Clinical utility of an immunoglobulin A-based serological panel for the diagnosis of chronic enteropathy in dogs.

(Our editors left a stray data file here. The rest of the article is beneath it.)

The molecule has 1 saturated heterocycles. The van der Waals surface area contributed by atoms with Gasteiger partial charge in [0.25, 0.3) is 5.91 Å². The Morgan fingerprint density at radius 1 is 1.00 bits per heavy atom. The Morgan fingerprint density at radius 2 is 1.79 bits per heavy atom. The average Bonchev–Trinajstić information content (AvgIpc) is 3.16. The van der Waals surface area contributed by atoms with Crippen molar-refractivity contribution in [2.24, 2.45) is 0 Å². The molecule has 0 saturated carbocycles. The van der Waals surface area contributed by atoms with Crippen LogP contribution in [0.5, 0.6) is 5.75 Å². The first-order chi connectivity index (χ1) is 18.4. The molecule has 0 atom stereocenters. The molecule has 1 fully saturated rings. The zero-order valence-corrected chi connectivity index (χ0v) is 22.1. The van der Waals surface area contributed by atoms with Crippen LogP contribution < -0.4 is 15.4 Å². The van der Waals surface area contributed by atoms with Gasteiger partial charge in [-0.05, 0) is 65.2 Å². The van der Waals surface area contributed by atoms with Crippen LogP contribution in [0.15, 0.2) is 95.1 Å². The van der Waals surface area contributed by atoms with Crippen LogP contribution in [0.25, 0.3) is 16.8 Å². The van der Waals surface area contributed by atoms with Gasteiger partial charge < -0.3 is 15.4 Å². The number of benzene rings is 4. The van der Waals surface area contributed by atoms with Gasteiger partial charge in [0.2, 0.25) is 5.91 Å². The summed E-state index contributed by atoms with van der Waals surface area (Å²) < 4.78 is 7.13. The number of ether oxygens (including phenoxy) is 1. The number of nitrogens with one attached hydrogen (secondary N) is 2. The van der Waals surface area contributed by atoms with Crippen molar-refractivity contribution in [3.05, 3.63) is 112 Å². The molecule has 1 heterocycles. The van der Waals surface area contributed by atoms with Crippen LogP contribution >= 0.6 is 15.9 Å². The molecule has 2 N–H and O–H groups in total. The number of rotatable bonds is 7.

BACKGROUND: A panel of IgA-based serologic assays might aid in the diagnosis of chronic enteropathy (CE) in dogs, a syndrome encompassing conditions such as food-responsive enteropathy, immunosuppressant-responsive enteropathy, and inflammatory bowel disease (also referred to as chronic inflammatory enteropathy). However, it is unclear whether these biomarkers discriminate between CE and other types of primary intestinal disorders. OBJECTIVES: To evaluate a diagnostic panel that measures serum concentrations of IgA directed against OmpC (ACA), canine calprotectin (ACNA), and gliadin-derived peptides (AGA) in dogs with well-characterized intestinal diseases. ANIMALS: Fifty-five dogs with primary intestinal disease. METHODS: Serum ACA, ACNA, and AGA concentrations were measured in 30 dogs with CE and 25 dogs with other intestinal diseases (non-CE population), including histoplasmosis, parasitism, E. coli-associated granulomatous colitis, and lymphoma. Serum IgA concentrations were compared among populations, and sensitivities and specificities were calculated using laboratory-provided cut-points. RESULTS: Twenty-six of 30 (87%) CE dogs and 21 of 25 (84%) non-CE dogs had abnormal concentrations (intermediate or high) of at least 2 markers; these proportions were not significantly different (P=.99). A serum ACA concentration 15 EU/mL was 86.7% (95% confidence interval [CI], 69.3%-96.2%) sensitive and 24.0% (95% CI, 9.4%-45.1%) specific for CE diagnosis. High AGA concentrations were observed in 16 of 25 (64%) non-CE dogs. CONCLUSIONS AND CLINICAL IMPORTANCE: The evaluated serologic markers were poorly specific for CE diagnosis, which raises concerns that their use in clinical practice might lead to misdiagnoses and delayed or even detrimental treatments in dogs with non-CE intestinal diseases.